Government losing popularity
March 18, 2010
New public opinion polls are showing a major loss of voter support for the Labour Party, which leads Norway’s left-center coalition government. Labour has tumbled several points in the polls, probably because of looming budget cuts and signs of backtracking on campaign promises.
Norwegian Broadcasting (NRK) reported Thursday that Labour, headed by Prime Minister Jens Stoltenberg, had lost five full percentage points in its latest poll, while newspaper Dagsavisen reported Labour has lost eight points since Election Night last September.
Labour now has support from just 27.3 percent of the voters, according to Dagsavisen’s poll, down 4.1 points from February, while government partners SV (Sosialistisk Venstreparti, the Socialist Left) dipped to 6.6 percent and SP (Senterpartiet, the Center Party) edged up a bit to 5.6 percent.
NRK’s poll showed a bigger loss for Labour, but both indicated voters would usher in a a clear non-socialist majority in Parliament if an election were held today. While the Conservative Party (Høyre) dipped to 24.3 percent, the Progress Party (Fremskrittspartiet, Frp) jumped 2.8 points, making it Norway’s second-largest party behind Labour.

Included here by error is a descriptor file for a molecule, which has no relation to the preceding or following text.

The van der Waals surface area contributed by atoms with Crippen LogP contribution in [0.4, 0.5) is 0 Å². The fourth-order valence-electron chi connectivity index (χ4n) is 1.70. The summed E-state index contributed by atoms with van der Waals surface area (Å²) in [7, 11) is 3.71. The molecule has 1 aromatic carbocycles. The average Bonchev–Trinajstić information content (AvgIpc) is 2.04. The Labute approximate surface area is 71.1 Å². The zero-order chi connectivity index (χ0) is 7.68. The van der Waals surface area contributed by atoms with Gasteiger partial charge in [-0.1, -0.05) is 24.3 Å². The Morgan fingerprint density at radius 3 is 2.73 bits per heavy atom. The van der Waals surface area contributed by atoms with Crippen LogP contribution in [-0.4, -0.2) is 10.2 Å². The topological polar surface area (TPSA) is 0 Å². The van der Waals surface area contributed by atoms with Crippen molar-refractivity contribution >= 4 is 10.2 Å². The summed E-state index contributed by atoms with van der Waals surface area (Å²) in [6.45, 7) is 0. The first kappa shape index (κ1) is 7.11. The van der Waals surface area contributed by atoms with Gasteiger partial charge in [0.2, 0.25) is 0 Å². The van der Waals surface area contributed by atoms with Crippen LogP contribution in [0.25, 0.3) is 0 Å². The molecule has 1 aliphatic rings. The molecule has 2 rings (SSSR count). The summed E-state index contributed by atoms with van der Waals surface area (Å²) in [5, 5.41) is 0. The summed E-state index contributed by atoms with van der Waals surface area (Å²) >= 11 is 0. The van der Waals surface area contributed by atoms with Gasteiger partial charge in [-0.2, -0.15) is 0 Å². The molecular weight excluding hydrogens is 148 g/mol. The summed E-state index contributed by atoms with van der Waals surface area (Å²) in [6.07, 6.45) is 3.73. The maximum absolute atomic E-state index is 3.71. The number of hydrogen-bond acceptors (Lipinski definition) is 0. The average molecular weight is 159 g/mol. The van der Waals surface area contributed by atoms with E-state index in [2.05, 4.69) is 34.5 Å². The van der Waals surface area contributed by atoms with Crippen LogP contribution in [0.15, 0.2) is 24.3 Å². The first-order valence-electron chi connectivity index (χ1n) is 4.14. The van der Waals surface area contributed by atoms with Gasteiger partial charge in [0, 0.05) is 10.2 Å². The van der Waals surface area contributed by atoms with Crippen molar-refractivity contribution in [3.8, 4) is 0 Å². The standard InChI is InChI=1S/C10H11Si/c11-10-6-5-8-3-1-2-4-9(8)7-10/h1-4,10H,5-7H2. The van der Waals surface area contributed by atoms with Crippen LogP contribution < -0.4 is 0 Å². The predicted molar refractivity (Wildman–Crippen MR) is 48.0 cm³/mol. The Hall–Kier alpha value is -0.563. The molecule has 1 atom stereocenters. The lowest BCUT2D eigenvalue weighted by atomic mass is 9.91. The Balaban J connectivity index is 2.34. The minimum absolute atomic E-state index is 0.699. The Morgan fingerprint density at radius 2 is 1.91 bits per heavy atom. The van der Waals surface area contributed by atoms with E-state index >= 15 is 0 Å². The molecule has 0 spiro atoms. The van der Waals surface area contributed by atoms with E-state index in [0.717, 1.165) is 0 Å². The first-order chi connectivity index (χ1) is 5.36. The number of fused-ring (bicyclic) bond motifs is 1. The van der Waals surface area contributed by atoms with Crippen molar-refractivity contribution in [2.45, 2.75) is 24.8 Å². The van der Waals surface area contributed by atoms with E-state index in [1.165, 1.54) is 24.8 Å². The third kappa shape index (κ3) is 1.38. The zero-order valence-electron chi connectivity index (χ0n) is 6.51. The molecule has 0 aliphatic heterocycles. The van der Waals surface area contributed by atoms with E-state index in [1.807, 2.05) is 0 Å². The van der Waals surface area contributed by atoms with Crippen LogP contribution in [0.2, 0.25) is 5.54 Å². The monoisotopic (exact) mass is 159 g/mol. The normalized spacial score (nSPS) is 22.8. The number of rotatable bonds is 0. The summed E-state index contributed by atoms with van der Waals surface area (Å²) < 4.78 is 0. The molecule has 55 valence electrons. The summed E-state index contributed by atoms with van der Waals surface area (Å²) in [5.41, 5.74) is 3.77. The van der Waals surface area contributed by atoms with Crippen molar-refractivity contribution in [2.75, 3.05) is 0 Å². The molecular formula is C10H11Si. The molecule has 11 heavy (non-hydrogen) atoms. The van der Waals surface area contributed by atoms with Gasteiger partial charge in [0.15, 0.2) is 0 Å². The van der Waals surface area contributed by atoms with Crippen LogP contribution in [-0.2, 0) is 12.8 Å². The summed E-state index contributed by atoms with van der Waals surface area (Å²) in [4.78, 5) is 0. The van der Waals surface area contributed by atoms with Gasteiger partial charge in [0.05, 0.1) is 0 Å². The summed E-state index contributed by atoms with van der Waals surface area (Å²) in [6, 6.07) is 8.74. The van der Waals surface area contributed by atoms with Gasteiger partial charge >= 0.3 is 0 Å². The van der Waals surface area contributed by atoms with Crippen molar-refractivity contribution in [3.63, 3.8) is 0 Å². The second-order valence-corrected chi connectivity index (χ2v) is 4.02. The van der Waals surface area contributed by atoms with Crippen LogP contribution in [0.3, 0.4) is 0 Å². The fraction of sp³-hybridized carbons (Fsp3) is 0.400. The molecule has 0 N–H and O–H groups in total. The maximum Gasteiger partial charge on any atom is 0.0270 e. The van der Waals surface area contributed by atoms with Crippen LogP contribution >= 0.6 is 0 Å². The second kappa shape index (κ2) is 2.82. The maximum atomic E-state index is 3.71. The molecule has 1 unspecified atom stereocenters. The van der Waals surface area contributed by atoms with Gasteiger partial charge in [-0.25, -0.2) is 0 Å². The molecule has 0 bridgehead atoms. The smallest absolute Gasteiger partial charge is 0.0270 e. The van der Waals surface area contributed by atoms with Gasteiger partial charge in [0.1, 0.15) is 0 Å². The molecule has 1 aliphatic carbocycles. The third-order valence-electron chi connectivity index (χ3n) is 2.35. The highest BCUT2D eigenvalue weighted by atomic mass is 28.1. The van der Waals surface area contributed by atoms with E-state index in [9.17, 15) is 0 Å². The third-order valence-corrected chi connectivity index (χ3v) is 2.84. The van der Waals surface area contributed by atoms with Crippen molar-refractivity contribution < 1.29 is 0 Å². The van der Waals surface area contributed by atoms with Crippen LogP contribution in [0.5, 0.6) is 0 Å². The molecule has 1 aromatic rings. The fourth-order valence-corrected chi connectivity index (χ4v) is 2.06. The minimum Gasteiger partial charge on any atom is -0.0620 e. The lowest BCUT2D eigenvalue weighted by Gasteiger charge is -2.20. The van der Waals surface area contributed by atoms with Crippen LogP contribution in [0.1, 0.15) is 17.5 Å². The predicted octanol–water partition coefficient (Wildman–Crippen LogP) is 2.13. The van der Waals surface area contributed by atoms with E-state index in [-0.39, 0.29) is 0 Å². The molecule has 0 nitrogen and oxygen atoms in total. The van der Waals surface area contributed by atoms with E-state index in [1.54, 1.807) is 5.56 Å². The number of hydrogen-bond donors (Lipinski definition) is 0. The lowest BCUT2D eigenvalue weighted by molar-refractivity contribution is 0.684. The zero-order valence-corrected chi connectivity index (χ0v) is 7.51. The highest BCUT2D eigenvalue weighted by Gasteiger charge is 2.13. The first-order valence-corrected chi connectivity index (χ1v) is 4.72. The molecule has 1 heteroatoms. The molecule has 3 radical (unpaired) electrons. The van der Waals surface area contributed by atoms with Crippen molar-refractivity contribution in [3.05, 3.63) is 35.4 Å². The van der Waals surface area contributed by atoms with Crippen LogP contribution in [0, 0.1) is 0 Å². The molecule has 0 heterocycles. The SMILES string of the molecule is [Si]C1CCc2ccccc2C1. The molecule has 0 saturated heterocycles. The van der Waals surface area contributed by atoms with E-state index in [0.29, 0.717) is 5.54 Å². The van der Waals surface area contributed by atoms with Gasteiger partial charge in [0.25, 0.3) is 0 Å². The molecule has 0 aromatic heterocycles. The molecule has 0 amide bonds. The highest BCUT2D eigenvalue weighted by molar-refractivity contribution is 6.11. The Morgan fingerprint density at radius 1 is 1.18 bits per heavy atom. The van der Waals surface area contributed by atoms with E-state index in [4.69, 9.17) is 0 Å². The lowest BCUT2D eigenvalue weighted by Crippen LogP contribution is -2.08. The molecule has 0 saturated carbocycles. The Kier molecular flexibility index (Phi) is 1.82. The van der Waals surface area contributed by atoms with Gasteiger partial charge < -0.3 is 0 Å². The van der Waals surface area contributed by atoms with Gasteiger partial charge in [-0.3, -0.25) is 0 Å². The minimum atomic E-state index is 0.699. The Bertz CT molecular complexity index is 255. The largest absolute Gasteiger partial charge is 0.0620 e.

Labour’s deputy leader Helga Pedersen stressed that polls “go up and down” but she conceded that Labour likely is “being punished” for warning Norwegians that they’ll need to cut back on use of oil revenues, and that the next state budget will be much tighter than last year’s.
Budget cuts, Pedersen noted, aren’t popular, “but we need to do what’s right, both economically and to protect jobs.”
Labour has also been criticized, however, for backtracking on the high environmental profile it mounted during last year’s campaign, and for signs that they won’t support a major increase in funding to Norway’s neglected train and highway systems. Last autumn’s government decision to remove tax exemptions from biodiesel fuel created a lot of anger and frustration.
“The government and Labour are letting us down on important issues,” voter Nina Prestegard told Dagsavisen. “It’s not surprising that they’re sliding. I’d like to see a change now, and think a Conservative/Progress Party government could be good.”
Others weren’t so harsh. “I don’t think they’ve done a bad job,” said Ragnhild Jordheim of Rykinn. “There are difficult issues, not least with the budget right now. I think it’s scary that the Conservatives and Progress Party are looking so strong right now.”